On the appointed date, voting never began. Instead, the no-confidence motion was cancelled on the basis that the opposition were tabling it with bad intentions, and at the behest of foreign powers.
Soon after, the president dissolved the assembly on the PM’s direction, resulting in a constitutional crisis. Under Pakistan’s constitution, under Article 58 (1), it is prohibited to take such actions after a no-confidence motion has been called but not yet voted upon.
Discussing the implications with The New Arab, Dr Ahsan Rajput, a jurist and fellow at the Lauterpacht Centre of International Law at the University of Cambridge, said that, “the Deputy Speaker of the National Assembly, while rejecting the no-trust motion against the PM citing Article 5 of the Constitution, has triggered a political and constitutional crisis in the country.”
“Once the ‘leave to the motion’ had been granted on 8th March by the speaker, it can’t be rejected in this manner now, and the motion should have been tabled for voting of the house only.”
For now, an interim PM is being nominated and a caretaker government is expected to hold elections in 90 days.
Meanwhile, the Supreme Court is looking into the political turmoil and hearings are in progress. Though Article 69 of Pakistan’s constitution states that parliament proceedings cannot be overruled by the court, there may be options.
“With this political and constitutional chaos in place, the Supreme Court has immediately taken notice and has restrained the parties from any further unconstitutional move. It could take the matter of Mr. Jamali’s dissolution of the Balochistan assembly as a previous precedent, wherein assemblies were restored and the move was declared void and ab-initio,” Rajput said.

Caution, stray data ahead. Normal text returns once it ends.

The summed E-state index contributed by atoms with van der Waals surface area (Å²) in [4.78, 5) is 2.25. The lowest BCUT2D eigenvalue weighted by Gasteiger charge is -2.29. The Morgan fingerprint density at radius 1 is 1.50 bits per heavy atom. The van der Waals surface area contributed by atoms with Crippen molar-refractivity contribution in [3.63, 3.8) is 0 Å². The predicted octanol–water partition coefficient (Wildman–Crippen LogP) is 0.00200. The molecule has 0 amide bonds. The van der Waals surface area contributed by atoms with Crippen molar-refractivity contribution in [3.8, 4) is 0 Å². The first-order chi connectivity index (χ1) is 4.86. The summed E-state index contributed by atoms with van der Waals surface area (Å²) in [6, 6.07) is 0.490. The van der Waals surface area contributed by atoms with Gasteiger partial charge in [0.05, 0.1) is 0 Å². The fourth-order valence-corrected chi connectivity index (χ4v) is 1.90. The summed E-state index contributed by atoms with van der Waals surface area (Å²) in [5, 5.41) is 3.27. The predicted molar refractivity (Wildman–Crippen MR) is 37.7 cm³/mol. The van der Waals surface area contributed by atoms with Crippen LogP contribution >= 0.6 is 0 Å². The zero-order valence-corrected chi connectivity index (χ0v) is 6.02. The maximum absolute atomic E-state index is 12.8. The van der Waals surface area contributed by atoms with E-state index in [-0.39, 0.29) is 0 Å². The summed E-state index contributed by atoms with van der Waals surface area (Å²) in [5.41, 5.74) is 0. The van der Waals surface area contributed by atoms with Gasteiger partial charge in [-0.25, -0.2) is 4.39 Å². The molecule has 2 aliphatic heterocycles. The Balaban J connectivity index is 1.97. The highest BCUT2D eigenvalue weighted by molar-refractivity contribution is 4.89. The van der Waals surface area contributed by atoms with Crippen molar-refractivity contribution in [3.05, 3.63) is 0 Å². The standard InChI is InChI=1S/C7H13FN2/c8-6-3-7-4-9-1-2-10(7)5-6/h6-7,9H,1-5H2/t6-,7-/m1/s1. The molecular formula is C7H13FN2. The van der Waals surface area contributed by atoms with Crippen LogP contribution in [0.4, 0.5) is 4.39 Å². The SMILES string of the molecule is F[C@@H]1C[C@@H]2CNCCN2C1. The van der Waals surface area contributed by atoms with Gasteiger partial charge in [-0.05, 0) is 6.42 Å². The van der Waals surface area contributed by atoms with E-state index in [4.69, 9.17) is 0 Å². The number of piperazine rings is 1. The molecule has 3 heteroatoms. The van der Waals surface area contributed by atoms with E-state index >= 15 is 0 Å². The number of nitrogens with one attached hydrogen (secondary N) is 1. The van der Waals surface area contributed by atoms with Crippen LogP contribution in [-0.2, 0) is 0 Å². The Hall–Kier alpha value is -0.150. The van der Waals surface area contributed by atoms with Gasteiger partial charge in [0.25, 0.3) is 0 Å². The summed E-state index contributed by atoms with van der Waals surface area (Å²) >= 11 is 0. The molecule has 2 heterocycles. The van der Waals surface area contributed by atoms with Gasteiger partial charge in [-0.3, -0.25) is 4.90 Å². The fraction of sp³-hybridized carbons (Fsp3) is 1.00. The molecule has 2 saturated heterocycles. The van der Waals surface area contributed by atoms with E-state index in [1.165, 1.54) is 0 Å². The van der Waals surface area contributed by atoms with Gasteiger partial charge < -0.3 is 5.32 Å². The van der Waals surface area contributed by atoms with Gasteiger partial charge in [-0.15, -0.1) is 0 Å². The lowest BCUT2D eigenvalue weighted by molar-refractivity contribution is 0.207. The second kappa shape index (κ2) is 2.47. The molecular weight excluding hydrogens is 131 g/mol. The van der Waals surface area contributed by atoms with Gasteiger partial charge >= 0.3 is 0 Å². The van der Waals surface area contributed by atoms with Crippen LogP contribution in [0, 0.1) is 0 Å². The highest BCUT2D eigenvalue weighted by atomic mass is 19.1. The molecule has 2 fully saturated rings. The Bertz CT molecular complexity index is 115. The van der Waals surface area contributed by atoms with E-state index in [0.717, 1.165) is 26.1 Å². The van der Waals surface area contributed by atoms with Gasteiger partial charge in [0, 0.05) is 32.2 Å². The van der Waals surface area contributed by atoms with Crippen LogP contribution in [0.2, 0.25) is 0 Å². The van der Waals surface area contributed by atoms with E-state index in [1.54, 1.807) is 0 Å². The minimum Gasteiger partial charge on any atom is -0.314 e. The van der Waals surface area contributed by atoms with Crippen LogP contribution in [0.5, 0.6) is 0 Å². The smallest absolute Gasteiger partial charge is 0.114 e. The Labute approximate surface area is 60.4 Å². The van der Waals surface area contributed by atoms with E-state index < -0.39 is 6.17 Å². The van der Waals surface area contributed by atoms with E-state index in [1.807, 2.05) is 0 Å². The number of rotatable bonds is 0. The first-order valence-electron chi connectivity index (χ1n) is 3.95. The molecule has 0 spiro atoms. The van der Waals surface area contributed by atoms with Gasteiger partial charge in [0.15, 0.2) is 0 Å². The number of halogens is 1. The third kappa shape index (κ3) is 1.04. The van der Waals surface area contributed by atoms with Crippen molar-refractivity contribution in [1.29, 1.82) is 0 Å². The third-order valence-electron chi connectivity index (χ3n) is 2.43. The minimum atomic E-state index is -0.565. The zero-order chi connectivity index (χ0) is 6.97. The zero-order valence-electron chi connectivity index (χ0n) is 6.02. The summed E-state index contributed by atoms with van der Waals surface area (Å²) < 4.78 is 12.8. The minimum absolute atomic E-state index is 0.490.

“It now depends on the interpretation of the current Supreme Court of Pakistan and how judges overlook the whole political and constitutional crisis,” he added.
Shah believes that the elections scheduled to take place within three months will provide clarity as to the political inclinations of the country.
“Early elections would be the only way out of the current situation. The question is a matter of timing. Do you want an election in July during summer and Hajj season, assuming the Supreme Court upholds the Assembly’s dissolution, or do you want one towards the end of the year early next year which could happen if the vote of no confidence motion is upheld by the Court, and the new government basically governs until it can appoint a new army chief [as the current army chief will retire in November]?” Shah said.
"The government has tried to sabotage the very essence of democracy and the constitutional provisions which deal with transfer of power"
According to some critics, the ruling party may need a sympathy vote, as it had not been able to fix the economy and rising inflation had created unrest in the masses. Currently, the public has become increasingly polarised, with each side blaming the other for the mess.
“The government has tried to sabotage the very essence of democracy and the constitutional provisions which deal with transfer of power,” said Zubair Faisal Abbasi, an independent public policy specialist.
“Our constitution and National Assembly rules of business are clear and there is no ambiguity or any exception in dealing with any no-confidence motion. Pakistan’s ruling junta must relearn that the majority has an inalienable right to govern. No one can snatch this right from anyone,” he added.
Abbasi stressed the importance of fair elections to resolve the political turmoil in the country.
“Elections are the most important component of a democratic system. These have to be free and fair and every action that can potentially impact election outcomes must be transparent and go through consultative processes and political scrutiny.”
Sabena Siddiqui is a foreign affairs journalist, lawyer, and geopolitical analyst specialising in modern China, the Belt and Road Initiative, the Middle East, and South Asia.
Follow her on Twitter: @sabena_siddiqi